During the Purdue presentation this week on keeping the bottom line black in 2022, the cost of producing corn and soybean crops was of course a focal point. And the focus was on just how high costs are rising, but also how to manage the price explosion.
“It’s definitely higher and the largest cost increase is obviously for fertilizer,” said Dr. Michael Langemeier, Purdue Extension ag economist. He joined Dr. Jim Mintert and Dr. Nathan Thompson on the stage at the Indiana Farm Equipment and Technology Expo. “But you’re also seeing increases in herbicide costs, seed costs, fuel cost, repairs, it’s on and on down the line. Most costs other than interest look like they’re going to be increasing.”
On breakeven prices for corn, Langemeier said Purdue’s latest estimates have the “breakeven price up over 20 percent, approaching 25 percent depending on the productivity of the land. Soybeans is not quite as bad because soybeans doesn’t have nitrogen and nitrogen is very important in driving those higher corn prices. Soybeans is closer to 10-12 percent increases, but obviously those are very high increases historically.”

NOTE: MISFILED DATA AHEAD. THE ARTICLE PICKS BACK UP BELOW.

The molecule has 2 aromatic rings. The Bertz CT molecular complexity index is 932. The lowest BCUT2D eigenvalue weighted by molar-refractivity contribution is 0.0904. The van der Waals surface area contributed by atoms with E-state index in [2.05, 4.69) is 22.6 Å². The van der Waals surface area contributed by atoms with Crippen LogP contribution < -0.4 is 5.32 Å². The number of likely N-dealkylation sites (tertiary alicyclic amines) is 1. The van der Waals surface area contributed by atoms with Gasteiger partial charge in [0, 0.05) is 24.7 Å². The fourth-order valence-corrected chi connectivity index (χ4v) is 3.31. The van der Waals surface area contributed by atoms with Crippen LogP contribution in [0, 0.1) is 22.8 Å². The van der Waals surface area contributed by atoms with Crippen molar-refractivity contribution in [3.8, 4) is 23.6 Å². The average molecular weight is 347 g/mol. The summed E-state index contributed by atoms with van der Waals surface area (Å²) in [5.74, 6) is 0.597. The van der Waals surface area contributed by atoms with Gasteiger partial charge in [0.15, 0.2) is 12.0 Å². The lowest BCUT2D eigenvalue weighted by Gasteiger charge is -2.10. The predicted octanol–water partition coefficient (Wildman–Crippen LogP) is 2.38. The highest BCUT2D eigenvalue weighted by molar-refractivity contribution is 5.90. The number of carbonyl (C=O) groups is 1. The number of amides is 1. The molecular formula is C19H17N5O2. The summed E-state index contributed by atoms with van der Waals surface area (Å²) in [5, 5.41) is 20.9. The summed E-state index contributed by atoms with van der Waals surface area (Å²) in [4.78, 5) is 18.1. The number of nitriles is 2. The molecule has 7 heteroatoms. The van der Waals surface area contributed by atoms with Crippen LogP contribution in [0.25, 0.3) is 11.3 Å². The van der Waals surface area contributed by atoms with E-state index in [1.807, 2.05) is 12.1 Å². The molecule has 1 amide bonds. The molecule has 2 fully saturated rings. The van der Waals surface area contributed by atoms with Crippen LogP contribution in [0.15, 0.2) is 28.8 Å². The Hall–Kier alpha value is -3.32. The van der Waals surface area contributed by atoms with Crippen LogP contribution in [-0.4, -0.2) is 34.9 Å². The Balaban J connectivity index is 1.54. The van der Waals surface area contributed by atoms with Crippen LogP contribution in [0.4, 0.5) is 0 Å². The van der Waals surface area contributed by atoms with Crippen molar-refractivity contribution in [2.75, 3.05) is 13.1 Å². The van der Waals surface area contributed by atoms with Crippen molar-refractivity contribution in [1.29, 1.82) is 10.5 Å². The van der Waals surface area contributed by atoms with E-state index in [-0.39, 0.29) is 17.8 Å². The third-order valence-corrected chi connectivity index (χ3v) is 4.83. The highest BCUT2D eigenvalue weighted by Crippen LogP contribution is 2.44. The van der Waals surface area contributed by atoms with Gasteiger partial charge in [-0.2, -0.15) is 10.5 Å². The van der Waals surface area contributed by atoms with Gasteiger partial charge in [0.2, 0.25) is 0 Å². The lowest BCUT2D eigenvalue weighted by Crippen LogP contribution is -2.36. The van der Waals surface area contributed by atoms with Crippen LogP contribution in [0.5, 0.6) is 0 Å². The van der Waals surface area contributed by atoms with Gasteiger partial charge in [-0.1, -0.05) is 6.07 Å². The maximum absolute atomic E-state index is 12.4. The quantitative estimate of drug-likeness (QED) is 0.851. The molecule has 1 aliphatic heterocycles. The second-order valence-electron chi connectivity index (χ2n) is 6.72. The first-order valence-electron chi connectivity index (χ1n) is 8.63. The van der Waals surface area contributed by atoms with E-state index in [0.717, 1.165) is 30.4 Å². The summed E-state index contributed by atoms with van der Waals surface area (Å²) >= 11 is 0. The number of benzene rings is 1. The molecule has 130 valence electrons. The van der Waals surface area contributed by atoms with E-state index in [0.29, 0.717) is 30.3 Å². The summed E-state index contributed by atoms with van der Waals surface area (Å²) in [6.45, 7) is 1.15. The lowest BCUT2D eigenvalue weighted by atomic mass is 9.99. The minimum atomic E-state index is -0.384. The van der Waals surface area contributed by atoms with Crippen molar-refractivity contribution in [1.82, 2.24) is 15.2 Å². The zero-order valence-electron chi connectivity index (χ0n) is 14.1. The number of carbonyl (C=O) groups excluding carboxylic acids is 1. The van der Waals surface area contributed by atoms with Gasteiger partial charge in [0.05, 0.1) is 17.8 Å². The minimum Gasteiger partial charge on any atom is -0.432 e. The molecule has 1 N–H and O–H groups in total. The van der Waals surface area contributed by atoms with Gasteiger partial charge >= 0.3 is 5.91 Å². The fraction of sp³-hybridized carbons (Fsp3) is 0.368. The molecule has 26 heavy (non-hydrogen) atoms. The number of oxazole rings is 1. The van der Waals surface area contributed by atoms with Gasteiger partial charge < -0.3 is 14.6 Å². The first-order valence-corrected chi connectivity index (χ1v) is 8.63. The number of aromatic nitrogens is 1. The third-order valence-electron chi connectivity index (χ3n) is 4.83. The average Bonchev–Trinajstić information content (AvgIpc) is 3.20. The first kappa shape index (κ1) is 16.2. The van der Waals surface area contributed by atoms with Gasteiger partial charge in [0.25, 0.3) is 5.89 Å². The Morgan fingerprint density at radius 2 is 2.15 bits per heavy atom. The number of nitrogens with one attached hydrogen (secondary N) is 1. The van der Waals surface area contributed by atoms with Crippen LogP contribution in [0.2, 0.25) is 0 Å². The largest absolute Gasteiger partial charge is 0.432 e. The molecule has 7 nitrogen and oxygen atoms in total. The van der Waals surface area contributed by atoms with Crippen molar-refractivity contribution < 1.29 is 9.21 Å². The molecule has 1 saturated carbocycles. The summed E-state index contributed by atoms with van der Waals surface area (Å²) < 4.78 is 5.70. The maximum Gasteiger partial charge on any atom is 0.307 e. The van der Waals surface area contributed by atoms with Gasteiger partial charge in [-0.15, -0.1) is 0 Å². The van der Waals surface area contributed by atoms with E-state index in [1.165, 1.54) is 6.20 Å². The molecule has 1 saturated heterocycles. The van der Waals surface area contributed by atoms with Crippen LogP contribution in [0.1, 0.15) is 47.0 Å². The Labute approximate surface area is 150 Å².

He added fertilizer cost as a percent of total production cost has risen to 27 percent, a number that is normally under 20 percent.
Even with the higher cost he encourages farmers not to write off planting a corn crop. Rather, create a budget for both corn and soybeans and you might be pleasantly surprised that corn is very competitive in quite a few situations.
As for fertilizer rates, “don’t just put on the same amount of fertilizer you put on in the last five years or so. When prices are higher you need to try to reduce those rates a little bit if you can.”
Hear more in the HAT interview here
and watch the seminar playback on the HAT YouTube channel.